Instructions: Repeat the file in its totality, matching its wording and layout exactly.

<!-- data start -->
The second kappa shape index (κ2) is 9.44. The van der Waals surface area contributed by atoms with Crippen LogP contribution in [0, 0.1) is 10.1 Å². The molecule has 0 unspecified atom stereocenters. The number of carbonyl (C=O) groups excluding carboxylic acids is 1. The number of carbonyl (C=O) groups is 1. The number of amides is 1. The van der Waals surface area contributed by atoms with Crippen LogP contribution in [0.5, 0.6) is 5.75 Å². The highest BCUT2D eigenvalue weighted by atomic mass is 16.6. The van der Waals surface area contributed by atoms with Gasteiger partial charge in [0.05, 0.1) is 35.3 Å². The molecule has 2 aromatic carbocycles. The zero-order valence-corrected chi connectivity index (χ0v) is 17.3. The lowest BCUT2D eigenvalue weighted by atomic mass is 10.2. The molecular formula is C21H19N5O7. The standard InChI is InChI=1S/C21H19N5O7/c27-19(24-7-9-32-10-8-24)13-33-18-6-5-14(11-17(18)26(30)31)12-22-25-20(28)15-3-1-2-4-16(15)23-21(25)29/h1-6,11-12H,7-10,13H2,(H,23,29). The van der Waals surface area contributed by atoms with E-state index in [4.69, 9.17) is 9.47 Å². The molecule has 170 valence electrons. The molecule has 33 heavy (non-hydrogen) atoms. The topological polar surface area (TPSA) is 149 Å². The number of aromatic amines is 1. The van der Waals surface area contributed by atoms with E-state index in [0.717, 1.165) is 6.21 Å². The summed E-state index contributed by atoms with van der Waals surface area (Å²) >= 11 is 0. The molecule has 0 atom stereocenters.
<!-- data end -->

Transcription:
The second kappa shape index (κ2) is 9.44. The van der Waals surface area contributed by atoms with Crippen LogP contribution in [0, 0.1) is 10.1 Å². The molecule has 0 unspecified atom stereocenters. The number of carbonyl (C=O) groups excluding carboxylic acids is 1. The number of carbonyl (C=O) groups is 1. The number of amides is 1. The van der Waals surface area contributed by atoms with Crippen LogP contribution in [0.5, 0.6) is 5.75 Å². The highest BCUT2D eigenvalue weighted by atomic mass is 16.6. The van der Waals surface area contributed by atoms with Gasteiger partial charge in [0.05, 0.1) is 35.3 Å². The molecule has 2 aromatic carbocycles. The zero-order valence-corrected chi connectivity index (χ0v) is 17.3. The lowest BCUT2D eigenvalue weighted by atomic mass is 10.2. The molecular formula is C21H19N5O7. The standard InChI is InChI=1S/C21H19N5O7/c27-19(24-7-9-32-10-8-24)13-33-18-6-5-14(11-17(18)26(30)31)12-22-25-20(28)15-3-1-2-4-16(15)23-21(25)29/h1-6,11-12H,7-10,13H2,(H,23,29). The van der Waals surface area contributed by atoms with E-state index in [4.69, 9.17) is 9.47 Å². The molecule has 170 valence electrons. The molecule has 33 heavy (non-hydrogen) atoms. The topological polar surface area (TPSA) is 149 Å². The number of aromatic amines is 1. The van der Waals surface area contributed by atoms with E-state index in [0.717, 1.165) is 6.21 Å². The summed E-state index contributed by atoms with van der Waals surface area (Å²) >= 11 is 0. The molecule has 0 atom stereocenters.